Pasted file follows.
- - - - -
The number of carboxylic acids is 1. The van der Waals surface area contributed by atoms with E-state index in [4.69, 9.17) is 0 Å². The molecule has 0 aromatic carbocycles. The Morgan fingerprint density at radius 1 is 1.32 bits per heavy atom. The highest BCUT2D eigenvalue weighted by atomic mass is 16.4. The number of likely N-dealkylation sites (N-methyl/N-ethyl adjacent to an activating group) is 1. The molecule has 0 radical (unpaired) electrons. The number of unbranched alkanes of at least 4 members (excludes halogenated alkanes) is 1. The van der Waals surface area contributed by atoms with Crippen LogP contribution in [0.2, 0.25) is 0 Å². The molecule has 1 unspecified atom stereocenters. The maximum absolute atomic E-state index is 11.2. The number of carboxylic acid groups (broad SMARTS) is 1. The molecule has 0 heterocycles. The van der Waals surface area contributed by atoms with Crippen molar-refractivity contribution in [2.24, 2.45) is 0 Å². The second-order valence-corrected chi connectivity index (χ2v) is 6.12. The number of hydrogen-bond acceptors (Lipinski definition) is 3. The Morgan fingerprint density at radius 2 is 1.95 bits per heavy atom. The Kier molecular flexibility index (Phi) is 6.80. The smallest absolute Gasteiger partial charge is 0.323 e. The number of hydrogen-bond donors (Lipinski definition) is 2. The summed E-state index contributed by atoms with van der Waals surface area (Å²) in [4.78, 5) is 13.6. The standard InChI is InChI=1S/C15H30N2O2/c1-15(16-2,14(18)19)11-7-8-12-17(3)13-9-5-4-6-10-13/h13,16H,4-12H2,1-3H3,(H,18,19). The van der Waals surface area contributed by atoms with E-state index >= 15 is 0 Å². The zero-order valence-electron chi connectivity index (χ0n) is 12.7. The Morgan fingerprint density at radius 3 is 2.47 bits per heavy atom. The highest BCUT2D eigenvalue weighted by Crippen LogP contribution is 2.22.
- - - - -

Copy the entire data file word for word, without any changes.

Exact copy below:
The number of carboxylic acids is 1. The van der Waals surface area contributed by atoms with E-state index in [4.69, 9.17) is 0 Å². The molecule has 0 aromatic carbocycles. The Morgan fingerprint density at radius 1 is 1.32 bits per heavy atom. The highest BCUT2D eigenvalue weighted by atomic mass is 16.4. The number of likely N-dealkylation sites (N-methyl/N-ethyl adjacent to an activating group) is 1. The molecule has 0 radical (unpaired) electrons. The number of unbranched alkanes of at least 4 members (excludes halogenated alkanes) is 1. The van der Waals surface area contributed by atoms with Crippen LogP contribution in [0.2, 0.25) is 0 Å². The molecule has 1 unspecified atom stereocenters. The maximum absolute atomic E-state index is 11.2. The number of carboxylic acid groups (broad SMARTS) is 1. The molecule has 0 heterocycles. The van der Waals surface area contributed by atoms with Crippen molar-refractivity contribution in [2.24, 2.45) is 0 Å². The second-order valence-corrected chi connectivity index (χ2v) is 6.12. The number of hydrogen-bond acceptors (Lipinski definition) is 3. The Morgan fingerprint density at radius 2 is 1.95 bits per heavy atom. The Kier molecular flexibility index (Phi) is 6.80. The smallest absolute Gasteiger partial charge is 0.323 e. The number of hydrogen-bond donors (Lipinski definition) is 2. The summed E-state index contributed by atoms with van der Waals surface area (Å²) in [4.78, 5) is 13.6. The standard InChI is InChI=1S/C15H30N2O2/c1-15(16-2,14(18)19)11-7-8-12-17(3)13-9-5-4-6-10-13/h13,16H,4-12H2,1-3H3,(H,18,19). The van der Waals surface area contributed by atoms with E-state index >= 15 is 0 Å². The zero-order valence-electron chi connectivity index (χ0n) is 12.7. The Morgan fingerprint density at radius 3 is 2.47 bits per heavy atom. The highest BCUT2D eigenvalue weighted by Crippen LogP contribution is 2.22.